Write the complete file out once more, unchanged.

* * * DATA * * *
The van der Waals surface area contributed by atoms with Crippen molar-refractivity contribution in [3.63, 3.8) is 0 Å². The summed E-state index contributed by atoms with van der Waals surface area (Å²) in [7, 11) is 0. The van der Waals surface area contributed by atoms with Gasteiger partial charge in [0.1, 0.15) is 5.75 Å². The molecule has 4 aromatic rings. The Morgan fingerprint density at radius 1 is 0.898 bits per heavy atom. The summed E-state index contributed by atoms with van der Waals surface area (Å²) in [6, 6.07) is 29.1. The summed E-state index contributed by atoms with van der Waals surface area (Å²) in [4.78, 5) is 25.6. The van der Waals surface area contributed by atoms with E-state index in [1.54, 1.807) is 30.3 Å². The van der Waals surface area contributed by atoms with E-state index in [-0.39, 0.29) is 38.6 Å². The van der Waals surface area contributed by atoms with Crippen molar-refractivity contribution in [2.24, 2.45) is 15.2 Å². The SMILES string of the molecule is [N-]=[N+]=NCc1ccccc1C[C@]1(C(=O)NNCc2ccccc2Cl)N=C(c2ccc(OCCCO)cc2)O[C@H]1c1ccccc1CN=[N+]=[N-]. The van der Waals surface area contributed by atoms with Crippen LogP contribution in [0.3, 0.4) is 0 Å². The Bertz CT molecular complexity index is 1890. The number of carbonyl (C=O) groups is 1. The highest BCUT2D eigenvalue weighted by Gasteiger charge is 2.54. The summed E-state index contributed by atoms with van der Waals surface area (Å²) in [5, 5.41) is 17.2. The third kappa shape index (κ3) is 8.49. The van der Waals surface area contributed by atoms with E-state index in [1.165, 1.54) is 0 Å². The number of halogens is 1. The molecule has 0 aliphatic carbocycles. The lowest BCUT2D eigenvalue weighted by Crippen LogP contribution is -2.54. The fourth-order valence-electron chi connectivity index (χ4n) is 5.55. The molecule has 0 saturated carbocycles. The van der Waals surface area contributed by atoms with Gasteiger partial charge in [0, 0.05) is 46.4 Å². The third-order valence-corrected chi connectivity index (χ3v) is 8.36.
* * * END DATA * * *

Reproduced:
The van der Waals surface area contributed by atoms with Crippen molar-refractivity contribution in [3.63, 3.8) is 0 Å². The summed E-state index contributed by atoms with van der Waals surface area (Å²) in [7, 11) is 0. The van der Waals surface area contributed by atoms with Gasteiger partial charge in [0.1, 0.15) is 5.75 Å². The molecule has 4 aromatic rings. The Morgan fingerprint density at radius 1 is 0.898 bits per heavy atom. The summed E-state index contributed by atoms with van der Waals surface area (Å²) in [6, 6.07) is 29.1. The summed E-state index contributed by atoms with van der Waals surface area (Å²) in [4.78, 5) is 25.6. The van der Waals surface area contributed by atoms with E-state index in [1.54, 1.807) is 30.3 Å². The van der Waals surface area contributed by atoms with E-state index in [-0.39, 0.29) is 38.6 Å². The van der Waals surface area contributed by atoms with Crippen molar-refractivity contribution in [2.24, 2.45) is 15.2 Å². The SMILES string of the molecule is [N-]=[N+]=NCc1ccccc1C[C@]1(C(=O)NNCc2ccccc2Cl)N=C(c2ccc(OCCCO)cc2)O[C@H]1c1ccccc1CN=[N+]=[N-]. The van der Waals surface area contributed by atoms with Crippen LogP contribution in [0.3, 0.4) is 0 Å². The Bertz CT molecular complexity index is 1890. The number of carbonyl (C=O) groups is 1. The highest BCUT2D eigenvalue weighted by Gasteiger charge is 2.54. The summed E-state index contributed by atoms with van der Waals surface area (Å²) in [5, 5.41) is 17.2. The third kappa shape index (κ3) is 8.49. The van der Waals surface area contributed by atoms with E-state index in [1.165, 1.54) is 0 Å². The number of halogens is 1. The molecule has 0 aliphatic carbocycles. The lowest BCUT2D eigenvalue weighted by Crippen LogP contribution is -2.54. The fourth-order valence-electron chi connectivity index (χ4n) is 5.55. The molecule has 0 saturated carbocycles. The van der Waals surface area contributed by atoms with Gasteiger partial charge in [0, 0.05) is 46.4 Å². The third-order valence-corrected chi connectivity index (χ3v) is 8.36.